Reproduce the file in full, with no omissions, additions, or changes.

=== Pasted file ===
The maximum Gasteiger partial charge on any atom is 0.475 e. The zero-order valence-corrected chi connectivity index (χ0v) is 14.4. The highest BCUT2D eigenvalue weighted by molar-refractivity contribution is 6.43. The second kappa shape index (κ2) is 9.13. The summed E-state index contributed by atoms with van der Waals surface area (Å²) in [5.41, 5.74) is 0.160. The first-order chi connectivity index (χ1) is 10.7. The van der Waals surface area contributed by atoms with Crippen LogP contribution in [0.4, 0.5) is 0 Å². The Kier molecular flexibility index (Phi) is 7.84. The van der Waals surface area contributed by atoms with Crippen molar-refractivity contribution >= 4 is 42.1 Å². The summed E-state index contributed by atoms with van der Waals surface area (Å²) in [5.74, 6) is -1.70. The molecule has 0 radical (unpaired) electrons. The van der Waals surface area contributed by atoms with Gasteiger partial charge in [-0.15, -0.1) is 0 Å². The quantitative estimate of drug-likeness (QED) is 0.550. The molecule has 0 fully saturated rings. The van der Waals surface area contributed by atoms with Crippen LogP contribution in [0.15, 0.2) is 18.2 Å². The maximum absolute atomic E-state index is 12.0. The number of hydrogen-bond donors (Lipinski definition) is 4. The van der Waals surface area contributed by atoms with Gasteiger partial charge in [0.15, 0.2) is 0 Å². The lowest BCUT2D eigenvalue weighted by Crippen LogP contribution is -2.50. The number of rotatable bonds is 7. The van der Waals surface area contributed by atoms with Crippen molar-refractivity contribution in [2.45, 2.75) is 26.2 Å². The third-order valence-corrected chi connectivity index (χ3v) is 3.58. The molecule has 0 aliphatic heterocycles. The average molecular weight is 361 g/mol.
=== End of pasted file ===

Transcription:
The maximum Gasteiger partial charge on any atom is 0.475 e. The zero-order valence-corrected chi connectivity index (χ0v) is 14.4. The highest BCUT2D eigenvalue weighted by molar-refractivity contribution is 6.43. The second kappa shape index (κ2) is 9.13. The summed E-state index contributed by atoms with van der Waals surface area (Å²) in [5.41, 5.74) is 0.160. The first-order chi connectivity index (χ1) is 10.7. The van der Waals surface area contributed by atoms with Crippen LogP contribution in [0.4, 0.5) is 0 Å². The Kier molecular flexibility index (Phi) is 7.84. The van der Waals surface area contributed by atoms with Crippen molar-refractivity contribution >= 4 is 42.1 Å². The summed E-state index contributed by atoms with van der Waals surface area (Å²) in [5.74, 6) is -1.70. The molecule has 0 radical (unpaired) electrons. The van der Waals surface area contributed by atoms with Gasteiger partial charge in [-0.15, -0.1) is 0 Å². The quantitative estimate of drug-likeness (QED) is 0.550. The molecule has 0 fully saturated rings. The van der Waals surface area contributed by atoms with Crippen LogP contribution in [0.15, 0.2) is 18.2 Å². The maximum absolute atomic E-state index is 12.0. The number of hydrogen-bond donors (Lipinski definition) is 4. The van der Waals surface area contributed by atoms with Gasteiger partial charge in [0.15, 0.2) is 0 Å². The lowest BCUT2D eigenvalue weighted by Crippen LogP contribution is -2.50. The number of rotatable bonds is 7. The van der Waals surface area contributed by atoms with Crippen molar-refractivity contribution in [2.45, 2.75) is 26.2 Å². The third-order valence-corrected chi connectivity index (χ3v) is 3.58. The molecule has 0 aliphatic heterocycles. The average molecular weight is 361 g/mol.